Birds

Nepal boasts 848 recorded species of birds. An ardent bird watcher can travel the length and breadth of Nepal doing little else but bird watching. Birding is possible everywhere in Nepal from the hot plains in the south, the Kathmandu Valley in the mid hills, to the mountainous regions of the north.

The Kathmandu Valley has four major bird watching areas, and one can start on the banks of the Bagmati and Manohra rivers. Birds sighted along these rivers are the Egrets, Herons, Kingfishers, Ibisbill, Wood Sandpipers and Plovers. The Chobar gorge is particularly recommended as an area for birds as its isolation from human habitation has encouraged their presence.

Phulchowki is another ideal site, with a Red-headed Trogon, a very rare bird sighted there in April 2000. (It was last seen in Nepal 44 years ago.) Phulchowki is 2760 metres and 18kms southeast of Kathmandu, and is reached via Godavari and the Botanical gardens. Walking can start from behind the gardens, with a combination of trails and roads. The hillside is covered with forest featuring outstanding flora as well as diverse birds. About 90 species have been recorded in this area including the endemic Spring Babbler, as well as the Cutia, Mountain Hawk Eagle, Rufous Bellied Pied Woodpeckers and the Black-throated Parrotbill, to name a few.

Two other areas of the valley are The Shivapuri National park, 12kms north of the city, and Nagarjun in the north west. Shivapuri can be reached two ways, either from Sundarijal or Budanilkantha. The reserve is managed by the Nepalese Army and it costs NRs. 250/- for foreigners to enter. (NRs. 1,000/- is charged for a movie or video camera). Some of the birds in this area are the Laughing Thrush, Crested Serpent Eagle, Little Pied Fly Catchers, Ruby – Throats, and Babblers. At Nagarjun at 2105 metres pheasants, magpies, sunbirds and ruby-throats are found. Himalayan Flameback(Dinopium shorii) is one of its glory.

Koshi Barrage and Koshi Tappu Wildlife Reserve are in the eastern Terai, to the far east of Nepal. The Koshi is great for waterfowl and waders, with about 26 varieties of ducks alone. Here the method of viewing is by boat, gliding through the waters in the stillness of the early morning and evenings. Over 450 species have been sighted here, including Black Ibis, Honey Kites, Ospreys, Black Headed Orioles, Peregrine Falcon, Partidges, and storks.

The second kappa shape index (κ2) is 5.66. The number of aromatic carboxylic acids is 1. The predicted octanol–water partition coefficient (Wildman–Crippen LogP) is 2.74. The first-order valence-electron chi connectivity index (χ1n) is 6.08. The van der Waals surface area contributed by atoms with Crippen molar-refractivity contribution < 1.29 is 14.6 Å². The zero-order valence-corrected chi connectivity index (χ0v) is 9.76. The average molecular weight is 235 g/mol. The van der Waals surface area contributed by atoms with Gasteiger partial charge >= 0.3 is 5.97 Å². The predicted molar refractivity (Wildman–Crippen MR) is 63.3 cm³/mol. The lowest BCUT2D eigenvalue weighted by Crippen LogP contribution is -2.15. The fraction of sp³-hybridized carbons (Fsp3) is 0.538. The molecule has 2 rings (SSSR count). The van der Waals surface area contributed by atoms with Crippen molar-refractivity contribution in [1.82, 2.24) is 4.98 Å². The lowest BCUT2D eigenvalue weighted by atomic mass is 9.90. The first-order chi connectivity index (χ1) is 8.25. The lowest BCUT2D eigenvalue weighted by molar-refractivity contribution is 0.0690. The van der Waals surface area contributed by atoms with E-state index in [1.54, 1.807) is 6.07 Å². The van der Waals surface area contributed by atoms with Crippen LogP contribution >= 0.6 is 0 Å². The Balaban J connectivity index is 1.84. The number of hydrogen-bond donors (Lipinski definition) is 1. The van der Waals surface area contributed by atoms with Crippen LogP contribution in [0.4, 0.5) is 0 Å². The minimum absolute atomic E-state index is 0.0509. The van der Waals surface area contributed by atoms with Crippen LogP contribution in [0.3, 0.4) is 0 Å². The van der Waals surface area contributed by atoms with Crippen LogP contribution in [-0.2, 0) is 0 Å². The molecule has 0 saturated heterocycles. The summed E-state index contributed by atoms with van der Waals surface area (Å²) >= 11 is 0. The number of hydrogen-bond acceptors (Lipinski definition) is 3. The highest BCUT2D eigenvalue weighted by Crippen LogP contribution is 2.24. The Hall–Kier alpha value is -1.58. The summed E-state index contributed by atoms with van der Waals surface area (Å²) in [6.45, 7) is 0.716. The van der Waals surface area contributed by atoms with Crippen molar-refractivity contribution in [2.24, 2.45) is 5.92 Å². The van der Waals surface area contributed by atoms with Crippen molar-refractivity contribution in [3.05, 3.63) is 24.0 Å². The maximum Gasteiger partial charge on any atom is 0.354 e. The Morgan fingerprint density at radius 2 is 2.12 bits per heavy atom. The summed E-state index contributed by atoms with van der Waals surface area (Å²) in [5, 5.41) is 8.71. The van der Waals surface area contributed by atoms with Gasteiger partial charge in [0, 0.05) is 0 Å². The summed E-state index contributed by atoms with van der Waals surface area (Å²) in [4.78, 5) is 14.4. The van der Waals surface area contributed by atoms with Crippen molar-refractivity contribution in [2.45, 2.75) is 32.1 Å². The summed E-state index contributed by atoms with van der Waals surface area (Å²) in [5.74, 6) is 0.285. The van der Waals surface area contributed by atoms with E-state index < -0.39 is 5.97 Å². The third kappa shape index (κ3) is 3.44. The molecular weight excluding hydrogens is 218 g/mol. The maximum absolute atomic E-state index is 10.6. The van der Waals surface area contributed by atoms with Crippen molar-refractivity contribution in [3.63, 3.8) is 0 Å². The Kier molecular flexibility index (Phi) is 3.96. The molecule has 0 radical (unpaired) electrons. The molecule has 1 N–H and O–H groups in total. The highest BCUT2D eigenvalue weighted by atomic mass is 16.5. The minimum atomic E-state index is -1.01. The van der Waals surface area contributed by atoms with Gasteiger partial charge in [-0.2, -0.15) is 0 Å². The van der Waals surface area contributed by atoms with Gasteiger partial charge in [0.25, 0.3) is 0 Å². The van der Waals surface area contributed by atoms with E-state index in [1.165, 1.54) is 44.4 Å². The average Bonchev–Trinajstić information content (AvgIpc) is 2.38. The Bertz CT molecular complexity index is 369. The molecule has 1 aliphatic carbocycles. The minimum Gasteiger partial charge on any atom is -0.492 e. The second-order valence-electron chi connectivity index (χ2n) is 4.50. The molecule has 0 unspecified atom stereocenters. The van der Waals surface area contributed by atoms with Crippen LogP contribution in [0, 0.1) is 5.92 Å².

Chitwan is in the lowlands of Nepal, known as the Terai. The Royal Chitwan National Park is the best known site in Nepal for bird-watching. Bird watching needs to be done from the safety of a chair, the back of an elephant or in a jeep (by far the last In Pokhara, 200 kilometers west of Kathmandu, the forests around the banks of Phewa Lake and Begnas Lake are ideal for bird watching, particularly in the less inhabited areas. In winter around Phewa Lake you find egrets, herons, pipits, buntings plus gulls, terns, ducks and falcons. Begnas Lake has slopes and wet fields surrounding it, where ducks, pheasant-tailed Jacana, Happie Grey Bellied Tesias, and bulbuls are seen.

Royal Bardia National Park is covered with Sal forest and riverine forest and grassland much like Chitwan, but Bardia has the mighty Karnali river flowing by the park. Boating on the Karnali is a great way to see the birds, and one would see the Ruddy Shellduck, Oriental Pied Hornbills, Night Herons and Purple Herons, plus many more. In the higher areas of Nepal the trek routes are good for birdwatching, including the Jomson Trek, the Annapurna Recently a rare bird known as Jerdon’s Baza was sighted in Nepal. Over the past few years a conservation group has worked specifically in the Lumbini area to conserve the Sarus Crane. Wetlands have been constructed in the Lumbini area to provide refuge for Sarus Cranes and other wetland birds.

Four hundred thousand saplings have been planted in the area of the crane sanctuary. The cranes are among the world’s most endangered of birds, the world s tallest flying bird, it is thought there are fewer than 500 remaining in Nepal. In dedication to the Sarus Crane a thangka has been made called Wheel of Crane Conservation for use as educational material, with the art based on the Buddhist wheel of life philosophy.

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